post #5 of 7
A variance of 93° to 101° on your thermometers certainly suggest they are far from calibrated or that you have some real hot/cold spots in your incubator...

Hot temps are far more lethal then slightly cooler temps, but also it's not the air temp that is important, it's the internal egg temperature and the best way to measure that is to simulate an egg and measure it's internal temp... Many incubators will fluctuate between say about 97° and 102° as the heating elements cycle on off, and this is perfectly fine in most cases as the average temp would be about 99.5°...

Take a small ziplock bag, put 2-3 oz of water in it, remove the air, zip it shut and then fold/roll it into something similar to the size/shape of an egg with a known good thermometer in the middle of the folds/rolls... This will give you a very good approximation of the internal egg temperature... Another option and the one I use is a 2oz 'preemie' baby bottle filled with water and the thermometer inside that... There are also other DIY ideas as well as commercial egg simulators...
post #6 of 7

cooler is better than hotter but keeping in mind my first post. You're trying to achieve ideal internal egg temperature.

If they are close to being accurate and they're dropping to 93, that could be closer to the internal egg temp which is way too low.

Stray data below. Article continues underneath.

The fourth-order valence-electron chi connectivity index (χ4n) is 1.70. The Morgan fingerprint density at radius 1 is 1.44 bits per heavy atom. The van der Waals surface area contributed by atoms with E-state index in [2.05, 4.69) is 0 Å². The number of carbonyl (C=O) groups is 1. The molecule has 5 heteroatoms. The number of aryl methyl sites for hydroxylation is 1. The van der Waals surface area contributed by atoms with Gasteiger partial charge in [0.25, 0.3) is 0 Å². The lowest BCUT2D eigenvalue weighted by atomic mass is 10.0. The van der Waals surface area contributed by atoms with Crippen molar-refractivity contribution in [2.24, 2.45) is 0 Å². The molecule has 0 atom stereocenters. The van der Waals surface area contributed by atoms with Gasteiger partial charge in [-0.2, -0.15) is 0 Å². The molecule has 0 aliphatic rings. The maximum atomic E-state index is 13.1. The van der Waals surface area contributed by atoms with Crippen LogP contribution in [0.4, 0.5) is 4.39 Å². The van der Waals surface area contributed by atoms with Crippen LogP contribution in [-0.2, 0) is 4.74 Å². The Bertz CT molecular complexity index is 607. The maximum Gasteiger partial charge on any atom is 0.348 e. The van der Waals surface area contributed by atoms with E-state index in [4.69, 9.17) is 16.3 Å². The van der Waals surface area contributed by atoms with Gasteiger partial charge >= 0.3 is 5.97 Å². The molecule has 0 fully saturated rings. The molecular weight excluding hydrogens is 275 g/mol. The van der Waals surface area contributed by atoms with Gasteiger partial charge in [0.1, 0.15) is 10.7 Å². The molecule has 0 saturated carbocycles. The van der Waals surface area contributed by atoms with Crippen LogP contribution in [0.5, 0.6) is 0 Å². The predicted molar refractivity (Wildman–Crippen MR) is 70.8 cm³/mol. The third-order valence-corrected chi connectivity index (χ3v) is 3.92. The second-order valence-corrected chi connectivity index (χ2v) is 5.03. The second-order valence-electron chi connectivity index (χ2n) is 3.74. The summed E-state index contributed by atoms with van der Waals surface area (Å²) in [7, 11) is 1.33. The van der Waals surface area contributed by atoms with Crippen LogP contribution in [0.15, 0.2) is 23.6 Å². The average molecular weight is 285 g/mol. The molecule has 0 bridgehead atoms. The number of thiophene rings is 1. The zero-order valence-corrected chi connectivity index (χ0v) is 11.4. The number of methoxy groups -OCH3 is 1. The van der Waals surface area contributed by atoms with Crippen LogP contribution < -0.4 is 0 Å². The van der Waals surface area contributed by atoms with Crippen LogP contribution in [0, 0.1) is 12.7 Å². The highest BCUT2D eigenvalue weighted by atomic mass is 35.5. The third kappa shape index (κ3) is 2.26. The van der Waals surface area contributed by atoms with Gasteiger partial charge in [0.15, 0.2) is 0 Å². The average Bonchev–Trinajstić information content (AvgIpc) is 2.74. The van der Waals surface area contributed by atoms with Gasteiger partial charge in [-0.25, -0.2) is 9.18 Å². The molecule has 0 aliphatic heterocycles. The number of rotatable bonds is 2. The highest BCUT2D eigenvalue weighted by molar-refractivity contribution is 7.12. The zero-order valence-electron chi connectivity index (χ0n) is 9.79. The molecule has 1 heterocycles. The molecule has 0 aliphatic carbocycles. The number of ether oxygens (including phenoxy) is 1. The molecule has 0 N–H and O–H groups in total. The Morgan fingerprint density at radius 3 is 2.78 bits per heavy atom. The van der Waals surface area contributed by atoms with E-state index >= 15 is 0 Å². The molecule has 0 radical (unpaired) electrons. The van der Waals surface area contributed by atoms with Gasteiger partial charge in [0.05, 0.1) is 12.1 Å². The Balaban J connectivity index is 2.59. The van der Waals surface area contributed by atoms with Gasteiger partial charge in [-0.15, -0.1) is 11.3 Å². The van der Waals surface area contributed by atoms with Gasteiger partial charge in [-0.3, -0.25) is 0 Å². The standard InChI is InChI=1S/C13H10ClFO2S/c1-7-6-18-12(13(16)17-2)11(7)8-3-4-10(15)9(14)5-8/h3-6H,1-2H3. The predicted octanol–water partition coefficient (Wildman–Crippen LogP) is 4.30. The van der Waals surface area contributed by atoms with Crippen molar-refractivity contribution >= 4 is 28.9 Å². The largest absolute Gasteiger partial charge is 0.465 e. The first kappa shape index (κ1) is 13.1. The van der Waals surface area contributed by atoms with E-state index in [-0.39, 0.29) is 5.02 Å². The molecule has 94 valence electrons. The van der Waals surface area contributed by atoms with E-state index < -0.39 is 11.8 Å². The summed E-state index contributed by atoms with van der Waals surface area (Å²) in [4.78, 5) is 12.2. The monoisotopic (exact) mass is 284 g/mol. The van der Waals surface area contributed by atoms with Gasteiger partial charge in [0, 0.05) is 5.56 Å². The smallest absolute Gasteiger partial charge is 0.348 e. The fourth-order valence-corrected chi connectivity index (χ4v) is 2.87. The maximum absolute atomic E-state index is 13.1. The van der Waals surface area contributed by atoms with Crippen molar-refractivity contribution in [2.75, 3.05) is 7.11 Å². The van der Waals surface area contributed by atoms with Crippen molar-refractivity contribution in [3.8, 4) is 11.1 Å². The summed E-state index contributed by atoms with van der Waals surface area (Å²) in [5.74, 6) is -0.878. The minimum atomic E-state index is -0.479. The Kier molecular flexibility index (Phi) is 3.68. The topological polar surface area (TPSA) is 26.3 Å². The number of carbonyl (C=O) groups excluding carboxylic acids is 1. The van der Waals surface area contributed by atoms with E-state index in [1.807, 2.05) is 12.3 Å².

NPIP 43-813

“Travel is fatal to prejudice, bigotry, and narrow-mindedness, and many of our people need it sorely on these accounts.

Broad, wholesome, charitable views of men and things cannot be acquired by vegetating in one little corner of the earth all one's lifetime.”                  Mark Twain

Reply

NPIP 43-813

“Travel is fatal to prejudice, bigotry, and narrow-mindedness, and many of our people need it sorely on these accounts.

Broad, wholesome, charitable views of men and things cannot be acquired by vegetating in one little corner of the earth all one's lifetime.”                  Mark Twain

Reply
post #7 of 7

You can use them, lots of people do(I did and still occasionally do) but its a crap shoot if its accurate or not..Ive got two accurites that are dead nuts with my spot check, then Ive got another that's 3° off and 10% off on humidity.

 Ive got a brinsea spot check that is suppose to be very accurate but even Ive seen them be off a little before..I saw two with the probes right next to each other reading more than a degree apart..Though Id trust them for the most part..

 There are good thermometers/hygrometers out there that are accurate but you have to pay much more..The extechs are accurate and you can calibrate them! if its off you can make it right and it will be right from then on..Last one I saw was 3% off on humidity but after being calibrated was dead on with the salt test..

 if your going to buy a cheaper one like the accurate id find a way to check its temp like against a mercury medical therm and do the salt test for humidity..